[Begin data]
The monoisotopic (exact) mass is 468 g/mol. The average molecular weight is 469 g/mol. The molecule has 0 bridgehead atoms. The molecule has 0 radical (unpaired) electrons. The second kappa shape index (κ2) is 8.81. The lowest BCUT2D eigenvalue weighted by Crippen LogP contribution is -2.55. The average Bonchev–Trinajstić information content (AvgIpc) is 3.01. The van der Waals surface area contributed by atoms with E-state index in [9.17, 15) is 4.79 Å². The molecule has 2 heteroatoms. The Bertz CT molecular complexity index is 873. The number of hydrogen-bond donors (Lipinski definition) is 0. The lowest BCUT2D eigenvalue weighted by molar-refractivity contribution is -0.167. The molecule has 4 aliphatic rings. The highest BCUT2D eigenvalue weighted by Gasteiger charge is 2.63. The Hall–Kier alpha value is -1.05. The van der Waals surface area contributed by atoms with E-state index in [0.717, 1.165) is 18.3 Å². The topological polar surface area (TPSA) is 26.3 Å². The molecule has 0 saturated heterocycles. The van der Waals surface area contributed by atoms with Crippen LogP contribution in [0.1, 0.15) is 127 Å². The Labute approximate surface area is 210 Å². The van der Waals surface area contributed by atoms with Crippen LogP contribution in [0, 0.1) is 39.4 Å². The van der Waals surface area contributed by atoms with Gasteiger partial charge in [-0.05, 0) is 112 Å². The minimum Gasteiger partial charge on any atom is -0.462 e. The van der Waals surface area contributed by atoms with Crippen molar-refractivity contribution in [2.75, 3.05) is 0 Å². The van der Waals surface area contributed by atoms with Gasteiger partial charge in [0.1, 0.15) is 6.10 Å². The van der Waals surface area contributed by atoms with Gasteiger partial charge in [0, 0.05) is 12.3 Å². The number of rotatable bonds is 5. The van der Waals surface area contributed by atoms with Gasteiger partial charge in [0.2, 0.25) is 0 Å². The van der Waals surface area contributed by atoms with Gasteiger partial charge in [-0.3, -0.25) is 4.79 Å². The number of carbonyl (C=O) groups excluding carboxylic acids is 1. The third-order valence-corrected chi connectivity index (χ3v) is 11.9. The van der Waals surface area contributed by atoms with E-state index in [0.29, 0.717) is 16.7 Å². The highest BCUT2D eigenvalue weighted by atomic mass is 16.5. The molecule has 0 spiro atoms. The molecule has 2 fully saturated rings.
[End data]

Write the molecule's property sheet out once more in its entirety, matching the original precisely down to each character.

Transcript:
The monoisotopic (exact) mass is 468 g/mol. The average molecular weight is 469 g/mol. The molecule has 0 bridgehead atoms. The molecule has 0 radical (unpaired) electrons. The second kappa shape index (κ2) is 8.81. The lowest BCUT2D eigenvalue weighted by Crippen LogP contribution is -2.55. The average Bonchev–Trinajstić information content (AvgIpc) is 3.01. The van der Waals surface area contributed by atoms with E-state index in [9.17, 15) is 4.79 Å². The molecule has 2 heteroatoms. The Bertz CT molecular complexity index is 873. The number of hydrogen-bond donors (Lipinski definition) is 0. The lowest BCUT2D eigenvalue weighted by molar-refractivity contribution is -0.167. The molecule has 4 aliphatic rings. The highest BCUT2D eigenvalue weighted by Gasteiger charge is 2.63. The Hall–Kier alpha value is -1.05. The van der Waals surface area contributed by atoms with E-state index in [0.717, 1.165) is 18.3 Å². The topological polar surface area (TPSA) is 26.3 Å². The molecule has 0 saturated heterocycles. The van der Waals surface area contributed by atoms with Crippen LogP contribution in [0.1, 0.15) is 127 Å². The Labute approximate surface area is 210 Å². The van der Waals surface area contributed by atoms with Crippen LogP contribution in [0, 0.1) is 39.4 Å². The van der Waals surface area contributed by atoms with Gasteiger partial charge in [-0.05, 0) is 112 Å². The minimum Gasteiger partial charge on any atom is -0.462 e. The van der Waals surface area contributed by atoms with Crippen molar-refractivity contribution in [2.75, 3.05) is 0 Å². The van der Waals surface area contributed by atoms with Gasteiger partial charge in [0.1, 0.15) is 6.10 Å². The van der Waals surface area contributed by atoms with Gasteiger partial charge in [0, 0.05) is 12.3 Å². The number of rotatable bonds is 5. The van der Waals surface area contributed by atoms with Gasteiger partial charge in [0.2, 0.25) is 0 Å². The van der Waals surface area contributed by atoms with Gasteiger partial charge in [-0.3, -0.25) is 4.79 Å². The number of carbonyl (C=O) groups excluding carboxylic acids is 1. The third-order valence-corrected chi connectivity index (χ3v) is 11.9. The van der Waals surface area contributed by atoms with E-state index in [0.29, 0.717) is 16.7 Å². The highest BCUT2D eigenvalue weighted by atomic mass is 16.5. The molecule has 0 spiro atoms. The molecule has 2 fully saturated rings.